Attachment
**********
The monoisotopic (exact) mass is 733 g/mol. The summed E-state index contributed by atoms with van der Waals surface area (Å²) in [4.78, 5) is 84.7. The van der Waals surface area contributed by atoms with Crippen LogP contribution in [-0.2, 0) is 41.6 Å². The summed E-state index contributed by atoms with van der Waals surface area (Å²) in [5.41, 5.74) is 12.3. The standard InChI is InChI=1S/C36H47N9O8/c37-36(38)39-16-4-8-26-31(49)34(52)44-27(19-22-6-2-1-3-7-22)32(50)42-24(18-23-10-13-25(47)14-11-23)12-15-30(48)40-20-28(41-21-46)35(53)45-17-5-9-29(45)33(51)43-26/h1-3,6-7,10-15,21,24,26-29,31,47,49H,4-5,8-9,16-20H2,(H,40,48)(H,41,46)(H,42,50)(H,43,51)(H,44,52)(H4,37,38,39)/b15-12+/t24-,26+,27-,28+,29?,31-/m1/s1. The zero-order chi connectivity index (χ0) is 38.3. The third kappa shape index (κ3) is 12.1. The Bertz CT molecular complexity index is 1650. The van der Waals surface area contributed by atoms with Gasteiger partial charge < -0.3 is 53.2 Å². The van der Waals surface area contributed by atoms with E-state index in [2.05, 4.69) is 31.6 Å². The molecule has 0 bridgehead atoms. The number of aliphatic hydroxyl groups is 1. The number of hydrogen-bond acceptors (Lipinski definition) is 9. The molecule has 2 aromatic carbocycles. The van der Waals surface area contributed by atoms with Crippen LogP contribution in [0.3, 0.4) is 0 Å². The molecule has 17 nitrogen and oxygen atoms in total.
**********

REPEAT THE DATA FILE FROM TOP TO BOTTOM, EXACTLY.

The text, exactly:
The monoisotopic (exact) mass is 733 g/mol. The summed E-state index contributed by atoms with van der Waals surface area (Å²) in [4.78, 5) is 84.7. The van der Waals surface area contributed by atoms with Crippen LogP contribution in [-0.2, 0) is 41.6 Å². The summed E-state index contributed by atoms with van der Waals surface area (Å²) in [5.41, 5.74) is 12.3. The standard InChI is InChI=1S/C36H47N9O8/c37-36(38)39-16-4-8-26-31(49)34(52)44-27(19-22-6-2-1-3-7-22)32(50)42-24(18-23-10-13-25(47)14-11-23)12-15-30(48)40-20-28(41-21-46)35(53)45-17-5-9-29(45)33(51)43-26/h1-3,6-7,10-15,21,24,26-29,31,47,49H,4-5,8-9,16-20H2,(H,40,48)(H,41,46)(H,42,50)(H,43,51)(H,44,52)(H4,37,38,39)/b15-12+/t24-,26+,27-,28+,29?,31-/m1/s1. The zero-order chi connectivity index (χ0) is 38.3. The third kappa shape index (κ3) is 12.1. The Bertz CT molecular complexity index is 1650. The van der Waals surface area contributed by atoms with Gasteiger partial charge < -0.3 is 53.2 Å². The van der Waals surface area contributed by atoms with E-state index in [2.05, 4.69) is 31.6 Å². The molecule has 0 bridgehead atoms. The number of aliphatic hydroxyl groups is 1. The number of hydrogen-bond acceptors (Lipinski definition) is 9. The molecule has 2 aromatic carbocycles. The van der Waals surface area contributed by atoms with Crippen LogP contribution in [0.3, 0.4) is 0 Å². The molecule has 17 nitrogen and oxygen atoms in total.